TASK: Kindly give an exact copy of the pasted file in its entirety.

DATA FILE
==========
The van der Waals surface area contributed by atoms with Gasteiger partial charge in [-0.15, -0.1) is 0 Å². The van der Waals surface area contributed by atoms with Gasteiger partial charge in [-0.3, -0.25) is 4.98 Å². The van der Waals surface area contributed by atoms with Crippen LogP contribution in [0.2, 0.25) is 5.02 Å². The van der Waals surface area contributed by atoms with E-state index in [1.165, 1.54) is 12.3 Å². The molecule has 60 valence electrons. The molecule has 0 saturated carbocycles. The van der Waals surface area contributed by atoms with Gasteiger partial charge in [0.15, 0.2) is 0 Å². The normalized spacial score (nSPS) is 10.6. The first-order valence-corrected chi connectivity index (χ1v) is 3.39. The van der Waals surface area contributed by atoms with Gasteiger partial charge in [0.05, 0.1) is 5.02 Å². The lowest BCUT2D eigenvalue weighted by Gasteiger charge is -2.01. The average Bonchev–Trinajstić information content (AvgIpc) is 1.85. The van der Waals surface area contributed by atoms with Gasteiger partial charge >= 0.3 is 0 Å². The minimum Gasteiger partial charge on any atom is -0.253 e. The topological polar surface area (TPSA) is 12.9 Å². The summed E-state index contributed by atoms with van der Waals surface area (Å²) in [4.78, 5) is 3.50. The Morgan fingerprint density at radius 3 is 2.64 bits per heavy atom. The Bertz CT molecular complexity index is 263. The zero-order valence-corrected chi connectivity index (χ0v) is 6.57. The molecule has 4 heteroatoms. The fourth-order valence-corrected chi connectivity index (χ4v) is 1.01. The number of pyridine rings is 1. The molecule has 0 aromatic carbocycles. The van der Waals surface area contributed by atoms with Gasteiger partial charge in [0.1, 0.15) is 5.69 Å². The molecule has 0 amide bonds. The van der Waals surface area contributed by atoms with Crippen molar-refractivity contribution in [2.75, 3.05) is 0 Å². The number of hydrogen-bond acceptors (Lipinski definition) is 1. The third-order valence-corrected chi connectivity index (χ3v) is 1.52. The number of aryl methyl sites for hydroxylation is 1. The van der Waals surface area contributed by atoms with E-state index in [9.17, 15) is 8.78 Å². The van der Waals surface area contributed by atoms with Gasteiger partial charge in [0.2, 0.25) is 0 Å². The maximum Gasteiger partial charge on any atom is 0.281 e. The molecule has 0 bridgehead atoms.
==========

The van der Waals surface area contributed by atoms with Gasteiger partial charge in [-0.15, -0.1) is 0 Å². The van der Waals surface area contributed by atoms with Gasteiger partial charge in [-0.3, -0.25) is 4.98 Å². The van der Waals surface area contributed by atoms with Crippen LogP contribution in [0.2, 0.25) is 5.02 Å². The van der Waals surface area contributed by atoms with E-state index in [1.165, 1.54) is 12.3 Å². The molecule has 60 valence electrons. The molecule has 0 saturated carbocycles. The van der Waals surface area contributed by atoms with Gasteiger partial charge in [0.15, 0.2) is 0 Å². The normalized spacial score (nSPS) is 10.6. The first-order valence-corrected chi connectivity index (χ1v) is 3.39. The van der Waals surface area contributed by atoms with Gasteiger partial charge in [0.05, 0.1) is 5.02 Å². The lowest BCUT2D eigenvalue weighted by Gasteiger charge is -2.01. The average Bonchev–Trinajstić information content (AvgIpc) is 1.85. The van der Waals surface area contributed by atoms with Gasteiger partial charge >= 0.3 is 0 Å². The minimum Gasteiger partial charge on any atom is -0.253 e. The topological polar surface area (TPSA) is 12.9 Å². The summed E-state index contributed by atoms with van der Waals surface area (Å²) in [4.78, 5) is 3.50. The Morgan fingerprint density at radius 3 is 2.64 bits per heavy atom. The Bertz CT molecular complexity index is 263. The zero-order valence-corrected chi connectivity index (χ0v) is 6.57. The molecule has 4 heteroatoms. The fourth-order valence-corrected chi connectivity index (χ4v) is 1.01. The number of pyridine rings is 1. The molecule has 0 aromatic carbocycles. The van der Waals surface area contributed by atoms with Gasteiger partial charge in [0.1, 0.15) is 5.69 Å². The molecule has 0 amide bonds. The van der Waals surface area contributed by atoms with Crippen molar-refractivity contribution in [2.75, 3.05) is 0 Å². The number of hydrogen-bond acceptors (Lipinski definition) is 1. The third-order valence-corrected chi connectivity index (χ3v) is 1.52. The number of aryl methyl sites for hydroxylation is 1. The van der Waals surface area contributed by atoms with E-state index in [9.17, 15) is 8.78 Å². The van der Waals surface area contributed by atoms with Gasteiger partial charge in [0.2, 0.25) is 0 Å². The maximum Gasteiger partial charge on any atom is 0.281 e. The molecule has 0 bridgehead atoms.